The weird story of Cowboys.com

So there’s a large domain auction going on and cowboys.com apparently sold for $275k to someone from the Dallas Cowboys. Seems normal but then the guy withdrew his bid post-closing when he learned he was bidding $275 THOUSAND not just $275.

Of course, now the domain sold for $370k but how could the dallas cowboys not want that domain at a fairly reasonable price?

2 thoughts on “The weird story of Cowboys.com

  1. Because they don’t need to spend the money on the domain name to get found.If I search “cowboys” on google they’re already the dallas cowboys are already the number one result.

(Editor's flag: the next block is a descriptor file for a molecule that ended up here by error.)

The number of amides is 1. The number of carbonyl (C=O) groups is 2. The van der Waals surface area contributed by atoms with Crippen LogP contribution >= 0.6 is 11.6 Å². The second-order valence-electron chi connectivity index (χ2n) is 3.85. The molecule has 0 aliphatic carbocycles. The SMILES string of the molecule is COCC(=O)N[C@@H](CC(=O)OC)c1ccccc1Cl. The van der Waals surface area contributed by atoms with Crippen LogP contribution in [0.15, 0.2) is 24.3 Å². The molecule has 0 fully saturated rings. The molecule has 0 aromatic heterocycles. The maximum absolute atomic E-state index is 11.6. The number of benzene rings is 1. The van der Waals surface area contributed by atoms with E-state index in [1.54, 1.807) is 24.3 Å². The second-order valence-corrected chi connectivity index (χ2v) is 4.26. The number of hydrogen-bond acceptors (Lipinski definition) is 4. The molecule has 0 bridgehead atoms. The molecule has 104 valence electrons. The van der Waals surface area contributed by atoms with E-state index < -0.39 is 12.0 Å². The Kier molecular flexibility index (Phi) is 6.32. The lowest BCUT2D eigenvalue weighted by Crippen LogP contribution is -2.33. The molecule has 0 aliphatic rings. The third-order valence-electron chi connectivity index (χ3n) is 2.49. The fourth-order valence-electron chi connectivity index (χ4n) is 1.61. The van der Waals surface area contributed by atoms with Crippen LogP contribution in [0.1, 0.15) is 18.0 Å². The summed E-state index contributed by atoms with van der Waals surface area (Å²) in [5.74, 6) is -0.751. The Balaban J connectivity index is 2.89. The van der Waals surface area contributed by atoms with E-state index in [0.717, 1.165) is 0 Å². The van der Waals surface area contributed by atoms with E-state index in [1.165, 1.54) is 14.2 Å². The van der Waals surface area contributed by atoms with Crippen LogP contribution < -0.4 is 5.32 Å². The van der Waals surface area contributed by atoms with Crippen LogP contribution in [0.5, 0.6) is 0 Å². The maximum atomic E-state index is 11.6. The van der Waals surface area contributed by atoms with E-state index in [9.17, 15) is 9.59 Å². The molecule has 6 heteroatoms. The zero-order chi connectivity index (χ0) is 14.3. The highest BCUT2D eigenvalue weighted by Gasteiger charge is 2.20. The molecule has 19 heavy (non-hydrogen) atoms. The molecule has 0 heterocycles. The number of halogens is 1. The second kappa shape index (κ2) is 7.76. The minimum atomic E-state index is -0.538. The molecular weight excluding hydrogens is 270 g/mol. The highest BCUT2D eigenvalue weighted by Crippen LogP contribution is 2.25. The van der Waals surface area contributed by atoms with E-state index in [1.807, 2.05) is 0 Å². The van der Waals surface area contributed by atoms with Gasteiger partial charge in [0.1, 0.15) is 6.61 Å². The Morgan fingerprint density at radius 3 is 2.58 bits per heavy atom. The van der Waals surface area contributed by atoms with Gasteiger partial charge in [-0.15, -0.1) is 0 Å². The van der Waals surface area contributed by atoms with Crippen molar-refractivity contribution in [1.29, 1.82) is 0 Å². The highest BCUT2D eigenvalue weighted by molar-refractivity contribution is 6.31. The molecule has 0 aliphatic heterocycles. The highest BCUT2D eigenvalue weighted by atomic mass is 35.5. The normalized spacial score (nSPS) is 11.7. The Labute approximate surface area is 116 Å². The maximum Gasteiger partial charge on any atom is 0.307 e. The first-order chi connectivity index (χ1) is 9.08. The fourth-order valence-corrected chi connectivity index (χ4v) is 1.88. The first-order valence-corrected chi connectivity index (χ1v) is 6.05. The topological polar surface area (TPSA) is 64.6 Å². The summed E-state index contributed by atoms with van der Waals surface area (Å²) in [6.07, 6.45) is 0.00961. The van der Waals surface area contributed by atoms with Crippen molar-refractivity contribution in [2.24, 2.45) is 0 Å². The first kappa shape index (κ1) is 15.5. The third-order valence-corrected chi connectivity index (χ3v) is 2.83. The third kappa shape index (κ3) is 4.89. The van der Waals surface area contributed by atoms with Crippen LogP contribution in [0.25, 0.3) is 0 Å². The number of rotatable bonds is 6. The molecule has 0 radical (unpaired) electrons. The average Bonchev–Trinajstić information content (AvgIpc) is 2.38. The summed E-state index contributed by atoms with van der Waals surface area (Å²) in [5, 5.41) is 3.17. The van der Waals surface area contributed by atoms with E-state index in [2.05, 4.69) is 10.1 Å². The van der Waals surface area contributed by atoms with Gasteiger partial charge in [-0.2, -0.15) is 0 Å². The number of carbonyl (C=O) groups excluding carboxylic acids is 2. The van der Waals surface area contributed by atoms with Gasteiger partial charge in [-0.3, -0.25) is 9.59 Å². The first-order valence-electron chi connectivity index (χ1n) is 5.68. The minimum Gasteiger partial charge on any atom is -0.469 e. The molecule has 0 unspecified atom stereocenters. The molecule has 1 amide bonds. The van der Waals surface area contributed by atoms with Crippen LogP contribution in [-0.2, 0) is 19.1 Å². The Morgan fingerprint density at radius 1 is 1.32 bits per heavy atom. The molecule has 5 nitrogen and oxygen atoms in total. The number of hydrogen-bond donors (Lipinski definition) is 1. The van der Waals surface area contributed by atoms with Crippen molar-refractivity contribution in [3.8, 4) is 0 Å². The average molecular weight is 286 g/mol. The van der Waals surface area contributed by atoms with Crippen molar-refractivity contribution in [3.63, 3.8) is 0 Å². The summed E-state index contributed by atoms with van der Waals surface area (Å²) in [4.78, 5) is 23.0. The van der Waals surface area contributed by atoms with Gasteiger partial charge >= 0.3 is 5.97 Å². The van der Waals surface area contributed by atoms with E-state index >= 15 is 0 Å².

2. of course, but cowboys.com gets at least dozens of direct navigation hits each day. Let’s say 100 for ease of math. And let’s say that the cowboys would pay .25 CPC for lead generation. So that’s $25/day ($9125/year) in lead generation from owning the domain.Even at those estimates, which might be low, you’re talking about a ~30 year return window while owning an asset that’s likely to hold its value if not appreciate.If i’m the dallas cowboys I want to own cowboys.com. Their brand is strong enough globally that you want to make it as easy as possible to be discovered. Search is the primary part of the equation but direct navigation ain’t no joke either. It would allow them to brand around the very simple “cowboys.com” URL.

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